The 14 different factors in the California mini-handbook can be discussed by counsel in their written briefs in an attorney's-fees-as-damages case. Counsel also has the flexibility to mention additional factors if they so choose beyond those contained in the mini-handbook. For example, "risk" to a law firm may occasionally be a fee reasonableness factor at trial (although it is a much more prevalent factor in the post-trial, fee-shifting context).
A second version of Mr. Moscaret's mini-handbook applicable to fee reasonableness in all 49 other states besides California is planned for release in the near future. Read less
Some Frequently-Asked Questions
Q. Why are there different versions of the mini-handbook for California cases versus the other 49 states?
A. Because there are currently slight differences in the factors evidencing legal fee reasonableness in California compared to the other 49 states under the rules of professional conduct for attorneys in each state which relate to fee reasonableness.
Q. Can the California mini-handbook be used in any attorney's-fees-as-damages case of any size or dollar amount in California?
A. Yes, but it makes particular economic sense in cases involving $250,000 or less in claimed legal fees, where fee reasonableness is a triable issue, and the cost of hiring a testifying fee expert may not be justified.
Q. Can I use the California mini-handbook to support or oppose a post-trial, prevailing-party fee application in a fee-shifting case in federal court or state court in California?
A. Yes, notwithstanding that we advertise the California mini-handbook as a trial resource in attorney's-fees-as-damages cases. In our experience, California trial judges and arbitrators will consider many of the 14 factors in the mini-handbook in making a post-trial reasonable fee award to a prevailing party. Be aware, however, that judges and arbitrators may also consider other factors in a fee-shifting situation not covered in the mini-handbook, such as certain timekeeping practices by a fee applicant law firm (like block billing or vague time entries), or the amount of risk which the law firm faced in the case.
Q. If I purchase the California mini-handbook, can I use it repeatedly in any fee cases that I handle from now on?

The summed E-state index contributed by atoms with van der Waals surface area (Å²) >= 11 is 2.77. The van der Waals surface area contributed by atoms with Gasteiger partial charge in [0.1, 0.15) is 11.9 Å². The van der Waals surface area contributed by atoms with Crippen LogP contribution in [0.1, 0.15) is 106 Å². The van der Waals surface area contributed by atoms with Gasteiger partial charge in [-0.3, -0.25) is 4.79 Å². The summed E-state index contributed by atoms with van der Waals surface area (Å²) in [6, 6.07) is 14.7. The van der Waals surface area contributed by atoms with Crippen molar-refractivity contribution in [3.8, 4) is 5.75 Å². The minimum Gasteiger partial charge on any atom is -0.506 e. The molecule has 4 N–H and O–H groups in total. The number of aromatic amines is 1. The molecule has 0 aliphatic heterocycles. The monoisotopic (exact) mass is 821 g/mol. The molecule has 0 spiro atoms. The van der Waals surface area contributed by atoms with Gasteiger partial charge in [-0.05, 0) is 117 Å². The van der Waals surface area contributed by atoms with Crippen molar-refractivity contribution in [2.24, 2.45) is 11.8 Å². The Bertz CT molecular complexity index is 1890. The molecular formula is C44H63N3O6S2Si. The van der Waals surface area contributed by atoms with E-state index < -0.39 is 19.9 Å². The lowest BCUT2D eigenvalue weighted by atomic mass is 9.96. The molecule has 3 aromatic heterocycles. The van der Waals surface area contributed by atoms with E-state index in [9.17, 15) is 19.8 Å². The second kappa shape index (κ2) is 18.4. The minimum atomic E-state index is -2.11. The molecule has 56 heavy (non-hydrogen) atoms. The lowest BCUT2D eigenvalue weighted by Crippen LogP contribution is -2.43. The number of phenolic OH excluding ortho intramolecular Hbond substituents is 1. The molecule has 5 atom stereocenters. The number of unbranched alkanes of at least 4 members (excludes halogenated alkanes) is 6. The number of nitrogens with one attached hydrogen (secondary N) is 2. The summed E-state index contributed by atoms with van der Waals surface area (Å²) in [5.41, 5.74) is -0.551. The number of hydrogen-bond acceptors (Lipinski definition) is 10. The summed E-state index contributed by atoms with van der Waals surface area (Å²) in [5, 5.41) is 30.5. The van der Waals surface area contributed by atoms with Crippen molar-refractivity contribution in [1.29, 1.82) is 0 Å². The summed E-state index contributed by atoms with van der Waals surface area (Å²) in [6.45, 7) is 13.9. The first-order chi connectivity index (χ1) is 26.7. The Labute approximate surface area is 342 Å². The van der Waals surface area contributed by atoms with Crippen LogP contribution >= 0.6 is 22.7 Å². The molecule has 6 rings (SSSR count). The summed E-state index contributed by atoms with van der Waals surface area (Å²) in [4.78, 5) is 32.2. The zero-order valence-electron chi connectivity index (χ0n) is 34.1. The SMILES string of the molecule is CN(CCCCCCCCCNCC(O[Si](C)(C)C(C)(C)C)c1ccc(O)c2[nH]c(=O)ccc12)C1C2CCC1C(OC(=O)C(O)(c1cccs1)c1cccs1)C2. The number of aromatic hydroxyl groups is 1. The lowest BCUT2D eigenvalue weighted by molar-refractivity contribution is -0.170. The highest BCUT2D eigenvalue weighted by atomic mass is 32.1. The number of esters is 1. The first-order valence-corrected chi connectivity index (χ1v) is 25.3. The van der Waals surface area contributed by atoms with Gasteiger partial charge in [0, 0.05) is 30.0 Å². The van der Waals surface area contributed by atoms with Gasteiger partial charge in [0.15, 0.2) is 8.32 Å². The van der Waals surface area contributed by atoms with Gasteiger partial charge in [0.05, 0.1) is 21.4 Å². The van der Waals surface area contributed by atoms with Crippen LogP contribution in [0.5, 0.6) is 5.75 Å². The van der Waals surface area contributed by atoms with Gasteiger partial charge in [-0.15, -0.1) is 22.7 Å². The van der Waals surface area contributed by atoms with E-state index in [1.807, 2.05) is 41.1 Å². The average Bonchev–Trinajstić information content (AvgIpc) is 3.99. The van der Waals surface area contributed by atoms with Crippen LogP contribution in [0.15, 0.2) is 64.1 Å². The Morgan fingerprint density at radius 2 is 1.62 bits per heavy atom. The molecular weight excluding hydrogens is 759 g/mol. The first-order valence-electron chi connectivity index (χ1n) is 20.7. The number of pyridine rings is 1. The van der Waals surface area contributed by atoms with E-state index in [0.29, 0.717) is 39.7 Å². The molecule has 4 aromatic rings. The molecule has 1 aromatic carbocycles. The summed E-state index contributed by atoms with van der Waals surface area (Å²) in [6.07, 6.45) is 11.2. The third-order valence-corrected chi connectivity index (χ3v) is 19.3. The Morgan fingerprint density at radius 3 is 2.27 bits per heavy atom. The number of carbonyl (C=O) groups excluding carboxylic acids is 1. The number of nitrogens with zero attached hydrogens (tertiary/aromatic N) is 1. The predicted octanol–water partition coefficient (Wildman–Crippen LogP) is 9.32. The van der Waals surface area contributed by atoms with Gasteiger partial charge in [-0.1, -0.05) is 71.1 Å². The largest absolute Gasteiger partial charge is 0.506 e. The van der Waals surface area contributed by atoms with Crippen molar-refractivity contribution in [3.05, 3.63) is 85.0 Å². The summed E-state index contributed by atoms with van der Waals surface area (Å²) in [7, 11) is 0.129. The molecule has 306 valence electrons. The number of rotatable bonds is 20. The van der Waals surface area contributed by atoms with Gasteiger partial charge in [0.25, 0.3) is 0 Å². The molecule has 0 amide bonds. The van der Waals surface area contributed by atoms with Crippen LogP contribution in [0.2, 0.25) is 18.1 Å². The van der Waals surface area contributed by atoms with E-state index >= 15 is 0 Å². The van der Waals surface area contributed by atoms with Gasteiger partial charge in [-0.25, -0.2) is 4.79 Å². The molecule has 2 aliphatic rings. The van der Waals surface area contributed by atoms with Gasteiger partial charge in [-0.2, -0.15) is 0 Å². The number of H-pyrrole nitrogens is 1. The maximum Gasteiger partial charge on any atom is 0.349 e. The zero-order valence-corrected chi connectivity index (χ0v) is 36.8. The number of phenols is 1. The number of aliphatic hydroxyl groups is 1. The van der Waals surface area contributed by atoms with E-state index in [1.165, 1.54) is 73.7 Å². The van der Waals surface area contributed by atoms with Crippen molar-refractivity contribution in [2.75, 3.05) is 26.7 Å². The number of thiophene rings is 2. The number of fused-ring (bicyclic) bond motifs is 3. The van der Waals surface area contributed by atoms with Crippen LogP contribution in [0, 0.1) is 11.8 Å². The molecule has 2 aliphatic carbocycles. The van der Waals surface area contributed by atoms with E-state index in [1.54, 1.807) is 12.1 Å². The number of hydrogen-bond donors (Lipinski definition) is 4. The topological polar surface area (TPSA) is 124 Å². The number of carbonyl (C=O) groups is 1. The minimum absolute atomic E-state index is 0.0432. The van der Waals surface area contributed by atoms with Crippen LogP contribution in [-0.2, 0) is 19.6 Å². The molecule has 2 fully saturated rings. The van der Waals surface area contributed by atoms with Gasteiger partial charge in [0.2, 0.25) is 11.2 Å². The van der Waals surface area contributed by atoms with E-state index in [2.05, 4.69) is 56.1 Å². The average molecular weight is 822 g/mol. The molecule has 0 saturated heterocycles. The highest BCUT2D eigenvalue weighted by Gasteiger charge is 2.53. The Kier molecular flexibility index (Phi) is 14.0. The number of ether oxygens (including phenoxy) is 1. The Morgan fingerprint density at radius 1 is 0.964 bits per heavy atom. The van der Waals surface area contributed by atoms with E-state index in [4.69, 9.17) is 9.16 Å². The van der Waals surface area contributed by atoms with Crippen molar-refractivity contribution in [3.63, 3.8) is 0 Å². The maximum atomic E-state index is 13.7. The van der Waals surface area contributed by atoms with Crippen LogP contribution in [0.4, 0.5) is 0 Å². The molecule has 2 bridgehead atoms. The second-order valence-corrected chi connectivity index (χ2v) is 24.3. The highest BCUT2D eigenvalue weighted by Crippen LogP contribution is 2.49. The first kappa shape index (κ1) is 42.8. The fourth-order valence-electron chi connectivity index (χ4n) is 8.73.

A. Yes, but see the Disclaimer/Acknowledgement of Terms section below for restrictions on transfers to any unrelated third parties. The California mini-handbook is a protected work under the copyright laws of the United States.
Q. If I decide later that I don't want or need the California mini-handbook, can I return it?
A. No. Since it is a downloadable/printable PDF e-book, all sales of the California mini-handbook are final, with no refunds, returns, or credits.
Q. Is the California mini-handbook intended to provide "legal advice?"
A. No, the California mini-handbook contains expert consultant advice only (by a fee expert who happens to be a longtime California-licensed attorney), not legal advice. No attorney-client relationship or provision of legal services is created by the purchase of the California mini-handbook. By purchasing the California mini-handbook, you are acknowledging your agreement with and acceptance of the above terms.
Q. Can I share the California mini-handbook with third parties who have not purchased it themselves?
A. Only if those third parties are directly associated or affiliated with you as the purchaser. Please see the Disclaimer/Acknowledgement of Terms section below for restrictions on transfers to any unrelated third parties.
EXPANDABLE THUMBNAIL IMAGE OF THE CALIFORNIA MINI-HANDBOOK
Click here to enlarge thumbnail to full-size view and for sneak peek at the cover page, table of contents, preface, and the author's expert credentials.
Disclaimer/Acknowledgement of Terms
The California mini-handbook contains expert consultant advice only, not legal advice. No attorney-client relationship or provision of legal services is created by the purchase of the California mini-handbook. There are no general or specific representations, warranties, promises, or guarantees of any kind, whether express or implied, offered or made in connection with your purchase of the California mini-handbook. If you purchase the California mini-handbook, we do not become liable to you or to any other person(s) in any way, or become liable for any damages or losses of any kind, arising from your use of or reliance on the information contained in the California mini-handbook, either in contract, tort, or under any other legal theory.
The California mini-handbook is a protected work under the copyright laws of the United States. A purchaser of the California mini-handbook, whether an individual, corporation, law firm, organization, or other entity is not authorized to and may not distribute, disseminate, or circulate the California mini-handbook to third parties who use the work for their own benefit without purchasing it themselves if those third parties are not directly associated or affiliated with the purchaser. For example, an in-house counsel can share the California mini-handbook with all of their law department colleagues, but CANNOT distribute, disseminate, or circulate it outside their company, such as to other companies or to their outside law firms (unless they are working together on the same case at the time). Likewise, a law firm partner can share the California mini-handbook with other attorneys within their own law firm, but CANNOT share it with other law firms or with their own clients (unless they are working together on the same case at the time).
By purchasing the California mini-handbook, you are acknowledging your agreement with and acceptance of the above terms.
Inquiries/How To Order
For questions about the California mini-handbook or to purchase it, please call 425-557-8985 or e-mail firstname.lastname@example.org.
(with no California sales tax charged on this
downloadable/printable PDF e-book)
NOTE: Price of the California mini-handbook is less than the cost of one hour of expert consultation time with our firm.